June 23, 1909:  Municipal Journal and Engineer article. Sewer Work in Louisville. “The city of Louisville, Ky., is now doing a large amount of sewer main construction. For nearly eighteen years prior to the beginning of the present work practically nothing had been done in sewer work and Louisville, which is a large and growing city, was lamentably weak in sanitation. After considerable agitation the city, in 1906, was authorized to issue $4,000,000 worth of bonds for constructing additions to the existing systems and building new ones.

A sewer commission was appointed by the Mayor, consisting of P. L . Atherton, chairman ; Oscar Finley, W. C. Nones and Alfred Seligman. This commission employed Mr. Harrison P. Eddy, of Boston, as consulting engineer, and Mr. J. B. F. Breed, former city engineer, became chief engineer of the Sewer Commission. Mr. J. H. Kimball, formerly assistant city engineer, of Newton, Mass., was secured as designing engineer, and Messrs. F. C. Williams, H. S. Morse and H. P. Wires as resident engineers in charge of construction work.

A large amount of preliminary work was necessary, including surveys and borings. These borings were numerous and covered the lines so thoroughly that the conditions to be met with in excavation were very accurately known. It was found best to use an auger for this purpose. As was found by the borings and later confirmed in the actual excavation, the top layer of earth for about 10 feet was of a clayey nature. Below this as deep as excavations were to be carried the material was a mixture of sand and gravel, the relative proportions of which varied from place to place. These materials made the handling of the material very easy, but great care has been necessary to properly brace the banks as the gravel has little power of cohesion to hold itself in place.”

June 16, 1858: Death of Dr. John Snow

Dr. John Snow

June 16, 1858:  Death of Dr. John Snow. Dr. John Snow (March 15, 1813–June 16, 1858) is famous for the Broad Street Pump episode but he accomplished so much more than that. He was first and foremost a physician who trained in England in the early part of the 19th century. He made significant contributions to the development of anesthesia and he is considered by many to be the Father of Modern Epidemiology.

The story of Dr. John Snow and how he discovered the cause of a cholera epidemic in the Golden Square neighborhood of London in 1854 has reached almost mythical proportions in public health literature.  Three excellent books describe Snow’s life and the details of the Broad Street Pump incident. (Hempel 2007; Johnson 2006; Vinten-Johansen et al. 2003)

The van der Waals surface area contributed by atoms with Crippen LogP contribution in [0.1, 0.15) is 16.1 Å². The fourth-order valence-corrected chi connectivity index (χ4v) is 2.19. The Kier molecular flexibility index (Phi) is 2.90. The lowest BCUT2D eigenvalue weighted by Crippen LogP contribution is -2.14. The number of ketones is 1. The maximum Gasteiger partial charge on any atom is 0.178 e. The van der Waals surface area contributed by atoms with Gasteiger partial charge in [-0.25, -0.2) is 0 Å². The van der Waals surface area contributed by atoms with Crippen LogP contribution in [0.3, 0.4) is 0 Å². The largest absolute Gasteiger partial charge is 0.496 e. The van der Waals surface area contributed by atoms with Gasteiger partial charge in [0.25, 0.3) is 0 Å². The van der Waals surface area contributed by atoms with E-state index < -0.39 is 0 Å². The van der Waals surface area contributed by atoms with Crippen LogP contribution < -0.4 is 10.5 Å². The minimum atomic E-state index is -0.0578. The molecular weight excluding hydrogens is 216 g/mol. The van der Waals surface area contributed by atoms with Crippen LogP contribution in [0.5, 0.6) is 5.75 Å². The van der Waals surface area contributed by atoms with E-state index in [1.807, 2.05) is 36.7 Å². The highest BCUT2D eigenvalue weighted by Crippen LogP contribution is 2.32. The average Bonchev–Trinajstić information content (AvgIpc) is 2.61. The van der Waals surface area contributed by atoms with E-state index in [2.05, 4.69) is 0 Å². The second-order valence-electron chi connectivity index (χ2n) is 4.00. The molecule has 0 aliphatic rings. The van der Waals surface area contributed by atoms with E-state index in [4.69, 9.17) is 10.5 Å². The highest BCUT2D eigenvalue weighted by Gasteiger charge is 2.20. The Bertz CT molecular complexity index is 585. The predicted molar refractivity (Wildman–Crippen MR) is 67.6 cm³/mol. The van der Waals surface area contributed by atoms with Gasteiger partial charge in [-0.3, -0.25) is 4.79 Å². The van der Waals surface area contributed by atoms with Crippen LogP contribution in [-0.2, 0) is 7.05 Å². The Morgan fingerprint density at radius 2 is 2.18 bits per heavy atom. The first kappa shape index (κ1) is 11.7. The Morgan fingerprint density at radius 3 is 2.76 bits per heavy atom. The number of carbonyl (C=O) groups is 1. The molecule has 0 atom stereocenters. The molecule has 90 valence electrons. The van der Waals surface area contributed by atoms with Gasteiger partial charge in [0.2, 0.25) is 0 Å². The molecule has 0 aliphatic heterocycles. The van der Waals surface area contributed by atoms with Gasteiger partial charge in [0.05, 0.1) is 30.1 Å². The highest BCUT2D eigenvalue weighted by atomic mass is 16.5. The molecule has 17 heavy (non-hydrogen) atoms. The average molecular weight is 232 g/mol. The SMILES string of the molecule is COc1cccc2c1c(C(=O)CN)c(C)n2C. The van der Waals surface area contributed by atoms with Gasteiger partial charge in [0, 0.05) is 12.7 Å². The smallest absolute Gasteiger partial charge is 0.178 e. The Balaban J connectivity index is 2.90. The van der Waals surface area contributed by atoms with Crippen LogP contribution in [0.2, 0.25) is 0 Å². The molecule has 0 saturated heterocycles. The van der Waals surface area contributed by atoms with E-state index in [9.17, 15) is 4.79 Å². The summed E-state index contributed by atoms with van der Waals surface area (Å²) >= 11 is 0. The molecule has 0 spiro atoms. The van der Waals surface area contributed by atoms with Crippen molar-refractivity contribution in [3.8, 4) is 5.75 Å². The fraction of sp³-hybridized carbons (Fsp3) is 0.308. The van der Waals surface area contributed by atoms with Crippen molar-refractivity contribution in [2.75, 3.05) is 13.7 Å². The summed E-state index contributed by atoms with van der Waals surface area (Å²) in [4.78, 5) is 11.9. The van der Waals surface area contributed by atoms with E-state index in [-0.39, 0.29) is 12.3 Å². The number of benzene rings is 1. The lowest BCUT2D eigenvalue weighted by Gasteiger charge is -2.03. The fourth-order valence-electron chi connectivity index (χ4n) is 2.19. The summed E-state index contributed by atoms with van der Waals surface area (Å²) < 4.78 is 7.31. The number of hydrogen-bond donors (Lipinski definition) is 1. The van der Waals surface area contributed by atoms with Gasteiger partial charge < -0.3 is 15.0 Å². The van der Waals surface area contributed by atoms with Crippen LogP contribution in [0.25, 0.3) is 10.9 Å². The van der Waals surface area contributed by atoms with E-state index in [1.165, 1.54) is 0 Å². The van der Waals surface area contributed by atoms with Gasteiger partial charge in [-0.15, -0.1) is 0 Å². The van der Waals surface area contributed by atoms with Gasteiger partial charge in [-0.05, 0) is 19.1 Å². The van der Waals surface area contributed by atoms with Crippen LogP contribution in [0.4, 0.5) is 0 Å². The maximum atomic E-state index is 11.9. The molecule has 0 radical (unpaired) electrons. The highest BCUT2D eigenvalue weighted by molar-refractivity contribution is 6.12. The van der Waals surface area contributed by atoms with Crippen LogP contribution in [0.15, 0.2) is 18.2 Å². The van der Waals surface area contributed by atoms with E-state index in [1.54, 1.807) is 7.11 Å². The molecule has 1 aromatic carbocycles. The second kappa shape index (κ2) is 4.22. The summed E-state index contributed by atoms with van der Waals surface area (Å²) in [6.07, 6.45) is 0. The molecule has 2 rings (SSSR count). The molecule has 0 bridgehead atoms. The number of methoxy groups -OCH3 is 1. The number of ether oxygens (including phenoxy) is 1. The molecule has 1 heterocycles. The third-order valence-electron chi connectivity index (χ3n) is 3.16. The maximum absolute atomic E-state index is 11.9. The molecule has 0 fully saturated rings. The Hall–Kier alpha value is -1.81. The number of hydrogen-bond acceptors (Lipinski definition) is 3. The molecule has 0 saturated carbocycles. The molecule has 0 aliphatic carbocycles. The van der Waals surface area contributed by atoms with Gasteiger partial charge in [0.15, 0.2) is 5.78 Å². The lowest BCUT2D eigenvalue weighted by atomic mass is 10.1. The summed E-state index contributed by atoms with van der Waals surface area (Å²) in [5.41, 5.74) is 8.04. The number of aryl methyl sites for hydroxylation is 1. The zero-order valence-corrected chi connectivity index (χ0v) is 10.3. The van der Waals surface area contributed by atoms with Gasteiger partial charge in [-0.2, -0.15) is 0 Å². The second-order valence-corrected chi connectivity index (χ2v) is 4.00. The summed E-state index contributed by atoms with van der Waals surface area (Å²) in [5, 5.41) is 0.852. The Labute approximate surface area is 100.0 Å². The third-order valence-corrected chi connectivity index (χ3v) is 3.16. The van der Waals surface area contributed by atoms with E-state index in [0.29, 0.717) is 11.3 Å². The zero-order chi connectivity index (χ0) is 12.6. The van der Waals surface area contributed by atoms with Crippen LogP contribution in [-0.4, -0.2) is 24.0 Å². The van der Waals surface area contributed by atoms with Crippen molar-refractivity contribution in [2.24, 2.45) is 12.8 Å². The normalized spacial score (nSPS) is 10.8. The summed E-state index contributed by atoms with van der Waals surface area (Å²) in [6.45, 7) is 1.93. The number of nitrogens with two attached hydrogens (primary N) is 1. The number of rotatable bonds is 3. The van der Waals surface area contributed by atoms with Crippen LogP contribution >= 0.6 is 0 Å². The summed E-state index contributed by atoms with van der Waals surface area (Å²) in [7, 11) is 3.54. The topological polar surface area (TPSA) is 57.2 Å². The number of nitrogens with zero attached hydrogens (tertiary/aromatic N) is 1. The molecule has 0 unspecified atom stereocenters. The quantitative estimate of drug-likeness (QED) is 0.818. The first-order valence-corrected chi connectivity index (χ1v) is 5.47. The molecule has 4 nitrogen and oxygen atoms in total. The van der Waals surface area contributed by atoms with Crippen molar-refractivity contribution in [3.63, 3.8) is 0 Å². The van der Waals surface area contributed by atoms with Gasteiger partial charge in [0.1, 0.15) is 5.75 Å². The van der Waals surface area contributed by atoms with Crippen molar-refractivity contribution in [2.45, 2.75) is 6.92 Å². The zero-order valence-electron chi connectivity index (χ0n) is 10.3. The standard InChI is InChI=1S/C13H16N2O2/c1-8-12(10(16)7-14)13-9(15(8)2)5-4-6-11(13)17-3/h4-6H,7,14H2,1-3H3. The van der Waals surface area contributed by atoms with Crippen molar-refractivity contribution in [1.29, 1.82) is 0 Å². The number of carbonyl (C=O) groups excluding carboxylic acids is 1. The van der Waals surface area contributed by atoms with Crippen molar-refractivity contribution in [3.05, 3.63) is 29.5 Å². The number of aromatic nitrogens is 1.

Snow was born on March 15, 1813 in the City of York.  He served his medical-apothecary apprenticeship in Newcastle-on-Tyne with later assistantships in the villages of Burnop Field and Pateley Bridge.  In 1836 at the age of 23, Snow moved to London to complete his medical education.  He qualified as a licensed apothecary in 1838 and a surgeon with a London practice in October 1838.  With an office in the parish of Saint Anne-Soho, Snow would have a medical career of only two-dozen years before he was struck down at the age of 45.

At the age of 17, Snow became a vegetarian and soon thereafter committed to only drinking boiled water or, preferably, distilled water as a result of the writings of John Frank Newton.  He embraced abstinence from alcohol around 1836.  Snow was known to be quiet, frugal and energetic, a man of integrity and a surgeon with an indifferent bedside manner.  He refused to dispense pills and other medicines just because his patients wanted them.  He was able to make a living and acquire some success as a physician when he perfected the administration of chloroform as an anesthetic used during surgeries and infant deliveries.  He even delivered two babies while attending Queen Victoria.

He never married.  His solitary existence and his abstinent personal habits allowed him more time than his colleagues to develop his medical practice and enabled him to pursue his intense interest in determining the cause of cholera epidemics.

Snow gave away all of the knowledge he developed.  He made it available for free to any doctor who wanted it.  No attempt was made by him to patent his many devices for dispensing chloroform and ether. As a result, physicians hired him to use his skill with their patients and he became famous for this.